So, what’s in a name? Nothing and everything, depending on which side of the fence you’re looking from. In this case, it has all to do with Zoe, Renault’s new electric car planned for market introduction in 2012. A bizarre naming dispute came about recently, but Renault has been given the go ahead to name the EV – introduced in Zoe Preview form in Paris recently – as intended, after a French judge ruled in favour of the automaker.
According to news reports, the parents of two children curiously named Zoe Renault (the families aren’t related to the company) had brought the case to court to get Renault to choose another name for the vehicle, and in doing so prevent the children – and indirectly, the 35,000 or so other Zoes in France – from having to endure a lifetime of ribbing (like, ‘equipped with dual front airbags?’) over the name. The parents of the two Zoe Renaults, aged two and eight, were not seeking any damages.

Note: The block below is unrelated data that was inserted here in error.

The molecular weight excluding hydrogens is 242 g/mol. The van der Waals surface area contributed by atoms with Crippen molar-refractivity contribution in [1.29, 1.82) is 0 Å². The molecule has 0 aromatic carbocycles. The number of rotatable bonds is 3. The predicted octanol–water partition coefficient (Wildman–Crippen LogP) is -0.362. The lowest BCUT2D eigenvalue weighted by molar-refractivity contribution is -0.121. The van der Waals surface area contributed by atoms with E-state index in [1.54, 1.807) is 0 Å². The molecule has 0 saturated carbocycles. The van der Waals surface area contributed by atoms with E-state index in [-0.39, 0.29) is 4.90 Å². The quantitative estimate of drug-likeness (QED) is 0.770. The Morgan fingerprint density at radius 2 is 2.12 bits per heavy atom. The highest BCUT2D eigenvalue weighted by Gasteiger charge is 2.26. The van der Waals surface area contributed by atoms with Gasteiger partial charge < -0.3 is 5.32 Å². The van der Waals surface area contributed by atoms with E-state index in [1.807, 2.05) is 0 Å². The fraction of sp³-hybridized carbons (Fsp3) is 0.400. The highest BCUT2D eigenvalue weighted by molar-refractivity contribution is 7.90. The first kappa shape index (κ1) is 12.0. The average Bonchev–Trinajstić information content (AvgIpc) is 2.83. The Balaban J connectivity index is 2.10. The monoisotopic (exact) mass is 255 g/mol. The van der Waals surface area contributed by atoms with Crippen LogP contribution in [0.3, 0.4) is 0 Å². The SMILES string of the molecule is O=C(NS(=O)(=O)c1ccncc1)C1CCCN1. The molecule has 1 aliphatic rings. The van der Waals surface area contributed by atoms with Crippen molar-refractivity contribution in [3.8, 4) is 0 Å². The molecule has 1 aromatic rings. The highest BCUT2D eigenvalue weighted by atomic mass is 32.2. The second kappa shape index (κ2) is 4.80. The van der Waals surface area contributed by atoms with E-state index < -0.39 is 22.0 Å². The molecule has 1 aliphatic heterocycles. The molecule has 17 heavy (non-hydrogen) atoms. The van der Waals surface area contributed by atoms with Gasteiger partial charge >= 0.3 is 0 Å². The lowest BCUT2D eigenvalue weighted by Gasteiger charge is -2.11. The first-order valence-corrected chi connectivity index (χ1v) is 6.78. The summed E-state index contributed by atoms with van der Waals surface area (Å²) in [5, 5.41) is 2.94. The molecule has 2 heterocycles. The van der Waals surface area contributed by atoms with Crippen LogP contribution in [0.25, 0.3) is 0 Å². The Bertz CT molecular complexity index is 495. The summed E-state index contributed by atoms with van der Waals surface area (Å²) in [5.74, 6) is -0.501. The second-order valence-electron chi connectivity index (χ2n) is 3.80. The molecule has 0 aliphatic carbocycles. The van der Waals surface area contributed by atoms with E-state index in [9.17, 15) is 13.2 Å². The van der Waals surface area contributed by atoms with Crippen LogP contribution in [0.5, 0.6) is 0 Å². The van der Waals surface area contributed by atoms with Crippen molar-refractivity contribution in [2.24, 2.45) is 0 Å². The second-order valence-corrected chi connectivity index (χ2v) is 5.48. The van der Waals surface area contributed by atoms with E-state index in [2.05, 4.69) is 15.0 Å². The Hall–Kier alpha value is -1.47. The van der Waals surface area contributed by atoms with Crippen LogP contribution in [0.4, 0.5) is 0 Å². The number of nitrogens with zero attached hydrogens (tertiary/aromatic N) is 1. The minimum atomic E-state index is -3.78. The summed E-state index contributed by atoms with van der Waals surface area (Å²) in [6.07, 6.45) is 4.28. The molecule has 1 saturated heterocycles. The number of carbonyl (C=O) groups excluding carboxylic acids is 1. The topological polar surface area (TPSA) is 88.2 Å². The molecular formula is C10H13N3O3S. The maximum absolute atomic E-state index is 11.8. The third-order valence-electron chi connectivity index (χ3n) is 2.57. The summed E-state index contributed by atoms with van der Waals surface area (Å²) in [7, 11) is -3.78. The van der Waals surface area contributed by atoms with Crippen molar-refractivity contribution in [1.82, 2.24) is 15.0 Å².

In what was a fast-tracked proceeding, the judge found against the families, stating that they would only have a case if there was enough proof that naming the car Zoe – which means life in Greek – would cause “certain, direct and current harm” to the children.
The automaker has models with female first names, for example, the Megane and Clio, which are popular names for girls in France. None, however, have brought about such organised opposition – with this one, more than 6,000 people signed a petition on a Facebook page called “Zoe’s not a car name.”
Apparently, first names are a pretty serious thing in France – in the past, there was a specific list of names which parents were restricted to in naming their children. Those rules have since been slackened, but even then, an official can still oppose a ridiculous name choice that could potentially damage the child’s future.
So, don’t be a pajero (look up that one in Spanish) and start with those bawdy Elise and Mercedes jokes now. Names, indeed.